#### Filter Results:

- Full text PDF available (40)

#### Publication Year

1972

2017

- This year (2)
- Last 5 years (7)
- Last 10 years (21)

#### Publication Type

#### Co-author

#### Journals and Conferences

#### Key Phrases

Learn More

- Author Andrew Gelman, Donald B. Rubin, +13 authors Luke Tierney
- 2010

JSTOR is a not-for-profit service that helps scholars, researchers, and students discover, use, and build upon a wide range of content in a trusted digital archive. We use information technology and tools to increase productivity and facilitate new forms of scholarship. For more information about JSTOR, please contact support@jstor.org. Institute of… (More)

- Bruce W. Schmeiser
- Operations Research
- 1982

Batching is a commonly used method for calcuLating confidence intervals on the mean of a sequence of correlated observations arising from a simulation experiment. Several recent papers have considered the effect of using too many batches. The use of too many batches fails to satisfy assumptions of normaLity and/or independence, resulting in incorrect… (More)

- Marc S. Meketon, Bruce W. Schmeiser
- Winter Simulation Conference
- 1984

Nonoverlapping batch means (NOLBM) is a we11-known approach For estimating the variance of the sample mean. In this paper we consider an overlapping batch means (OLBM) estimator that, based on the same assumptions and batch size as NOLBM, has essentially the same mean and only 2/3 the asymptotic variance of NOLBM. Confidence interval procedures for the mean… (More)

- John S. Ramberg, Bruce W. Schmeiser
- Commun. ACM
- 1974

Tukey's lambda distribution is generalized to provide an algorithm for generating values of unimodal asymmetric random variables. This algorithm has the same advantages as the symmetric random variable generator previously given by the authors, except that the addition of another parameter complicates the problem of finding the parameter values to fit a… (More)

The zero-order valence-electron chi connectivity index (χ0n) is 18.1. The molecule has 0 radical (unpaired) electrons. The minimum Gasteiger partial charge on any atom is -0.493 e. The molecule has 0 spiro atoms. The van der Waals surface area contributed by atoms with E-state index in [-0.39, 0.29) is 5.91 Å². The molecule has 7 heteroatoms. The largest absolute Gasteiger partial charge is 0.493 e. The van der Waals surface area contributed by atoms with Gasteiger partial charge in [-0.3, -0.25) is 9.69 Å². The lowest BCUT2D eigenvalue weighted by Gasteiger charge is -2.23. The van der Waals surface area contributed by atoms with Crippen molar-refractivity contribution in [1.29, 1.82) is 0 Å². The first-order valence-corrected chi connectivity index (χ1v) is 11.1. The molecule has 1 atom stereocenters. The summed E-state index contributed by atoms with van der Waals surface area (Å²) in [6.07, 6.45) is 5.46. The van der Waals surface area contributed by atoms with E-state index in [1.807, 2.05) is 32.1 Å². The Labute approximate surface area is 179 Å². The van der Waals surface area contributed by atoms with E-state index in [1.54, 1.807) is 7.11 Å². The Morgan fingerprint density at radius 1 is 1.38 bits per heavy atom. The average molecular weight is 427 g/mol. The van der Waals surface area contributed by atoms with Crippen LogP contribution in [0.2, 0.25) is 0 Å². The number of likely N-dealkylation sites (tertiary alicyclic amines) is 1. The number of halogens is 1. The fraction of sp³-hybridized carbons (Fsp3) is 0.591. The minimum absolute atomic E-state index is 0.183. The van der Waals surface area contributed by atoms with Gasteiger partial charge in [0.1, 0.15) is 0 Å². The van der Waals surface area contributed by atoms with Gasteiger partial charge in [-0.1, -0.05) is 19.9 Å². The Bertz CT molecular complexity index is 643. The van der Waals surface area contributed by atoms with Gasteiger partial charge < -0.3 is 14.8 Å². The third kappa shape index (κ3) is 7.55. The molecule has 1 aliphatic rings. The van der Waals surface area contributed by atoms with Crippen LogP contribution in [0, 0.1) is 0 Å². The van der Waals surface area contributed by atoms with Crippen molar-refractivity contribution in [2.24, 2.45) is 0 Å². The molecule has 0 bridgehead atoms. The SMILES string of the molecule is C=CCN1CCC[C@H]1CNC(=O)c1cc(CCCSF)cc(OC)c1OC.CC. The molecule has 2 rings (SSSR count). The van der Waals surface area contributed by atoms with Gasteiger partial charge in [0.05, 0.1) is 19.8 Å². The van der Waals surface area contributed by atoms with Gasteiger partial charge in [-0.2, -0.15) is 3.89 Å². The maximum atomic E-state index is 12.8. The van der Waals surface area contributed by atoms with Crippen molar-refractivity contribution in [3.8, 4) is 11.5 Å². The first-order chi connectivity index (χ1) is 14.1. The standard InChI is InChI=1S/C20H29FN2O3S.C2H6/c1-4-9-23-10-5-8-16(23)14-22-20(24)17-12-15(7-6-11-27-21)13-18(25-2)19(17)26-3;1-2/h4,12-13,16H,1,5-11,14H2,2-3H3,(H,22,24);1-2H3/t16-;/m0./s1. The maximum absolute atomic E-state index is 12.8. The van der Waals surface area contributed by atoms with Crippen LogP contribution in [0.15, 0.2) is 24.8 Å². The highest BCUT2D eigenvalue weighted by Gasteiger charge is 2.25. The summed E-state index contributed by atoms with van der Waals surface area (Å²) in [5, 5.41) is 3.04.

- Voratas Kachitvichyanukul, Bruce W. Schmeiser
- Commun. ACM
- 1988

Existing binomial random-variate generators are surveyed, and a new generator designed for moderate and large means is developed. The new algorithm, BTPE, has fixed memory requirements and is faster than other such algorithms, both when single, or when many variates are needed.

- Sherif Hashem, Bruce W. Schmeiser
- IEEE Trans. Neural Networks
- 1995

Neural network (NN) based modeling often requires trying multiple networks with different architectures and training parameters in order to achieve an acceptable model accuracy. Typically, only one of the trained networks is selected as "best" and the rest are discarded. The authors propose using optimal linear combinations (OLC's) of the corresponding… (More)

- David Goldsman, Barry L. Nelson, Bruce W. Schmeiser
- Winter Simulation Conference
- 1991

In this tutorial we consider three methods for selecting the best of a set of competings yst ems: interactive analysis, ranking and selection, and multiple comparisons. We describe each method; discuss assumptions, implement ation aspects, advantages, and disadvantages; and demonstrate the use of each method with an airline-reservation-system simulation… (More)

- John S. Ramberg, Bruce W. Schmeiser
- Commun. ACM
- 1972

A method for generating values of continuous symmetric random variables that is relatively fast, requires essentially no computer memory, and is easy to use is developed. The method, which uses a uniform zero-one random number source, is based on the inverse function of the lambda distribution of Tukey. Since it approximates many of the continuous… (More)

- Huifen Chen, Bruce W. Schmeiser
- Winter Simulation Conference
- 1994

The stochastic root-finding problem is to find the root of the equation g(z) = y, where g(z) can be estimated. There are many applications, including continuous and convex stochastic optimization, which is the problem of finding the zero of the gradient function. We propose a family of retrospective approximation algorithms that numerically solve a sequence… (More)

During the more than fifty years that Monte Carlo simulation experiments have been performed on digital computers, a wide variety of myths and common errors have evolved. We discuss some of them, with a focus on probabilistic and statistical issues.